2008 Penguin Internationals
Mike Hecky of West Trenton, NJ sailing with his 17 year old daughter Rachel gave a big breeze clinic on the second day of the Penguin International Championship to take a commanding lead in the 14 boat series sailed August 13 – 15th at Severn Sailing Association. They raced to three firsts and a second by hiking hard and driving fast through the 9 inch waves which were pretty big for an eleven foot boat. Mike and Rachel proved equally adept, however, in the light air of the last day by sailing to a 5th place in the first race and a win in the last race of the day and the regatta.
Uncharacteristic August winds of 14 to 16 knots on the first day and 15 to 20 on the second welcomed sailors from as far away as Texas and Chicago. Only Friday’s 6 knot northeasterly combined with the chop to make the racing more Annapolis like on the last day.
Sandy Rapp of Chicago, who won his first Penguin International Championship in 1968, sailed with wife Marilyn to second place over Rockville five time champ Bud Daily helped by Opti and 420 ace Andreas Adam from Annapolis. Two time International winner Steve Lavender of Columbus, Ohio raced with daughter Erin to fourth and local sailor Charlie Krafft sailed with sons Douglas and Martin (on different days) to round out the top five.
The Penguin is an ideal boat for an adult to introduce a new sailor to the sport and nine of the fourteen boat fleet sailed with young people as crew. In fact Mike and Rachel won the Family award for the top finisher sailing with an immediate family member. Fred Meno and his daughter Maddie from Fort Worth topped the Rapps to take the Long Distance award given for the sailor who made the biggest trip for the regatta.
Scott Williamson and Aubrey Barringer showed excellent speed in the big breeze and faired even better in the light air of the last day. Only an unfortunate breakdown on the second day which knocked him out of two races kept him in the middle of the fleet.
Hank Krafft was the lone singlehander for the entire regatta and did amazingly well in the big wind of the first two days. Ed Lutz and Roger Pickall singlehanded part time and were joined by Arianne Dalton and Matthew Chow for some of the races.
Monty Baker and Donna McKenzie were also not able to complete some of the races during the first two days but sailed consistently in six of the contests.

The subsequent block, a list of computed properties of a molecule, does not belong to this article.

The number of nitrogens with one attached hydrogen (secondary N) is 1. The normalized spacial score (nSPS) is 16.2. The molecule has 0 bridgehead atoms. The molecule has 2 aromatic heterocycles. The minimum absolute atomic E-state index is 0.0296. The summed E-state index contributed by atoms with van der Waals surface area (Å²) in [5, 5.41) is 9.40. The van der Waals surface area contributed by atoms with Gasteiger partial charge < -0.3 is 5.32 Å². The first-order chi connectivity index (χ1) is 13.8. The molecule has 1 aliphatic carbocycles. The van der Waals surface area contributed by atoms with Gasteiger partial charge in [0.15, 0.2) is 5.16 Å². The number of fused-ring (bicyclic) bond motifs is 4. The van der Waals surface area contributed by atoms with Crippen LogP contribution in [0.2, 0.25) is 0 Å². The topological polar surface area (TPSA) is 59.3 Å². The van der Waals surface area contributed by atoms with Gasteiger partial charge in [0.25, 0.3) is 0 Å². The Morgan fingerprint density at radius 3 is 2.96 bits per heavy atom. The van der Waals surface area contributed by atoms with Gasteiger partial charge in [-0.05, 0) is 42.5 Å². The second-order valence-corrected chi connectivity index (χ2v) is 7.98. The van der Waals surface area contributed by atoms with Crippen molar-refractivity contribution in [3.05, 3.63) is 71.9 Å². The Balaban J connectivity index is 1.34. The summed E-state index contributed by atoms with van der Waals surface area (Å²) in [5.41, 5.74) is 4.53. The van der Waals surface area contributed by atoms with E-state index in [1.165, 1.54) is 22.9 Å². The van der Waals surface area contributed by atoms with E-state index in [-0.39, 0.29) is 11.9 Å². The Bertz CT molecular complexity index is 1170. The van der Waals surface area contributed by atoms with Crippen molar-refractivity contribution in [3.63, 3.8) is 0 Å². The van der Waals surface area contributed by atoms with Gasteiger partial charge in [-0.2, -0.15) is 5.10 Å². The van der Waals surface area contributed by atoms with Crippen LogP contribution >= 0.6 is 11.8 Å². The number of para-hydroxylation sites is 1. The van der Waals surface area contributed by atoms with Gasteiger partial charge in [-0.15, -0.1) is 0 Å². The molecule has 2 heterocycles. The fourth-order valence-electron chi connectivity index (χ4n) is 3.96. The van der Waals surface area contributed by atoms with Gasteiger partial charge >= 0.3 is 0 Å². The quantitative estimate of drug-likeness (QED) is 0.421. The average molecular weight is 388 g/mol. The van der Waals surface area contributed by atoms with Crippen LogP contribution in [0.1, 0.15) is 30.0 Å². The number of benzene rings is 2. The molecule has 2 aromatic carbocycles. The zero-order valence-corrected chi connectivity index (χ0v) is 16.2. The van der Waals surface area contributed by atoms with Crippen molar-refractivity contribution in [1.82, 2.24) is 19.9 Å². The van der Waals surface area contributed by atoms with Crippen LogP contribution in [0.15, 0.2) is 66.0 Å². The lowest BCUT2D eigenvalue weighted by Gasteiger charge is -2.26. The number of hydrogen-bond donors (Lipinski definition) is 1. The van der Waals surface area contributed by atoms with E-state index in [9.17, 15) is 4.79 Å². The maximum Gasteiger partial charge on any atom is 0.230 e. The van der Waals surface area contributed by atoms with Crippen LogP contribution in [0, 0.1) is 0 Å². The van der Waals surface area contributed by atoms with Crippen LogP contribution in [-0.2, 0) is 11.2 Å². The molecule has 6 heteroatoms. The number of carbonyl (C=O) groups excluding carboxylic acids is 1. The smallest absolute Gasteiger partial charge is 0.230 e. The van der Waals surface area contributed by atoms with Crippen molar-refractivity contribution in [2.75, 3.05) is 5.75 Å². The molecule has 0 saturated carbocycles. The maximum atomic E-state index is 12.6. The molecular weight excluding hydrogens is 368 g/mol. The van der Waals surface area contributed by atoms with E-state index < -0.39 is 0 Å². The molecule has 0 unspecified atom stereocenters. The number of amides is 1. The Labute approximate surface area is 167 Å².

Thanks to John Majane who sailed with Bryan Bay for 1) getting this whole regatta under way at SSA (good work John) and 2) for demonstrating what an outstanding investment the pump has been.
Finally, thanks to Sandy McAllister and April Elliott for coming out on the first day (Sandy had other commitments Thursday and Friday) and supporting the class.
Amy Krafft couldn’t sail in this regatta but took some super photos which will be posted on the website.
PRO Don Moore and his team did an outstanding job setting square lines and courses and getting the races off with no waiting. Sailors have learned to expect no less from SSA race committees.
All the race winners are in the process of sending individual race wrap ups. We have received two and will post the others when they come in.
Mike Hecky’s report:
Race 4 – I thought the wind was in the 14 to 18 range, generally south, W/L, twice around. Really nice breeze. We started mid line with good speed and worked the middle to left taking advantage of my perceived better pressure. We hiked pretty hard, trying to find a comfortable position where we could see the waves and attempt to keep the boat reasonably flat. It was a testament to everyone’s ability to have all the boats consistently converged at the top mark. We rounded in a tight pack and stayed this way to the bottom mark. We tried to keep a loose cover on Sandy, Bud and Paul for the next 3 legs where we were able to win a close race.
Race 5 – Same wind, same course. We felt the boat end was slightly favored and tried to start about ¼ of the way down. We were over early and fortunately had room to windward to tack onto port and dive back down below the line where we were rounded back up and headed upwind on port. We worked the right side where we were able to lead around the top mark with all other boats immediately behind. We were extended slightly on the run, sailing at times pretty hard by the lee. We again were able to cover the fleet back up wind and held our lead to the finish. The racing was incredibly tight and at this point we felt pretty fortunate.
Race 6 – Same consistent wind, same course. After winning the last 2 races we had had confidence in our speed. We started mid line this time, getting a reasonably good start and worked the right side. We lead at the top mark where we rounded and bore off hard to stay inside the boats rounding behind.
“Kaboom”, the wire vang bridle snapped. Later that evening Amy Krafft mentioned she thought it was curious as to why we would sail downwind with the boom almost vertical at times. I was a little panicked as I tried to envision us sailing this race with no vang. A little unstable and definitely scary. Amazingly Rachel was able to re rig the vang which allowed us to stay in the race. We rounded in fourth behind Sandy, Paul, and Bud. Paul and Bud split and headed left, we followed Sandy out to the right, Sandy tacked for the finish, we held on a few seconds longer and were able to maintain some height and speed and were able to finish first, with Sandy just behind, followed by Paul, Bud and Steve. We felt fortunate to pass these excellent sailors for the win.